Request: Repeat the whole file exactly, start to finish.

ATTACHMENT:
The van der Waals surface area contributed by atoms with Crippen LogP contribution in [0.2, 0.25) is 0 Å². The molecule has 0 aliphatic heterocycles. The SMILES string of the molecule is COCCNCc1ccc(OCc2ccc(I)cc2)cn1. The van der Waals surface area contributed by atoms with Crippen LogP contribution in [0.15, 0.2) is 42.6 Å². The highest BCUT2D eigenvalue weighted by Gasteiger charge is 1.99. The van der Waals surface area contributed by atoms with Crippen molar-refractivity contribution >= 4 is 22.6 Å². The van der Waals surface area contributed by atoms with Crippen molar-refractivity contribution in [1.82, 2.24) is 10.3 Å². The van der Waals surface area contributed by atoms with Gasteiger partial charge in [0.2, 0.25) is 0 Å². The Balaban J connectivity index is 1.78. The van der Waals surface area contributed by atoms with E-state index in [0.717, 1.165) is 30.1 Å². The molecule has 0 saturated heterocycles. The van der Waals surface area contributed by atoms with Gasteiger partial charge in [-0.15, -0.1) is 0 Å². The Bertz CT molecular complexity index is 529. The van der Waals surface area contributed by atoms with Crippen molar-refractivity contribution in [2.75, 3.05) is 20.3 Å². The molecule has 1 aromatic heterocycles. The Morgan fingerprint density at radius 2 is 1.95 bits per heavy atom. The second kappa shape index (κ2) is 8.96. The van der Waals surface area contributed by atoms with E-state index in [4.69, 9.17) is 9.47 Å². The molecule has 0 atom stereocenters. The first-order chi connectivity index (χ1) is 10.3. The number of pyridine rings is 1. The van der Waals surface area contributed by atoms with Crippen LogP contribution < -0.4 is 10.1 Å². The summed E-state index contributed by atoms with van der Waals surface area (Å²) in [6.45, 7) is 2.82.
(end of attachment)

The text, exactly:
The van der Waals surface area contributed by atoms with Crippen LogP contribution in [0.2, 0.25) is 0 Å². The molecule has 0 aliphatic heterocycles. The SMILES string of the molecule is COCCNCc1ccc(OCc2ccc(I)cc2)cn1. The van der Waals surface area contributed by atoms with Crippen LogP contribution in [0.15, 0.2) is 42.6 Å². The highest BCUT2D eigenvalue weighted by Gasteiger charge is 1.99. The van der Waals surface area contributed by atoms with Crippen molar-refractivity contribution >= 4 is 22.6 Å². The van der Waals surface area contributed by atoms with Crippen molar-refractivity contribution in [1.82, 2.24) is 10.3 Å². The van der Waals surface area contributed by atoms with Gasteiger partial charge in [0.2, 0.25) is 0 Å². The Balaban J connectivity index is 1.78. The van der Waals surface area contributed by atoms with E-state index in [0.717, 1.165) is 30.1 Å². The molecule has 0 saturated heterocycles. The van der Waals surface area contributed by atoms with Gasteiger partial charge in [-0.15, -0.1) is 0 Å². The Bertz CT molecular complexity index is 529. The van der Waals surface area contributed by atoms with Crippen molar-refractivity contribution in [2.75, 3.05) is 20.3 Å². The molecule has 1 aromatic heterocycles. The Morgan fingerprint density at radius 2 is 1.95 bits per heavy atom. The second kappa shape index (κ2) is 8.96. The van der Waals surface area contributed by atoms with E-state index in [4.69, 9.17) is 9.47 Å². The molecule has 0 atom stereocenters. The first-order chi connectivity index (χ1) is 10.3. The number of pyridine rings is 1. The van der Waals surface area contributed by atoms with Crippen LogP contribution < -0.4 is 10.1 Å². The summed E-state index contributed by atoms with van der Waals surface area (Å²) in [6.45, 7) is 2.82.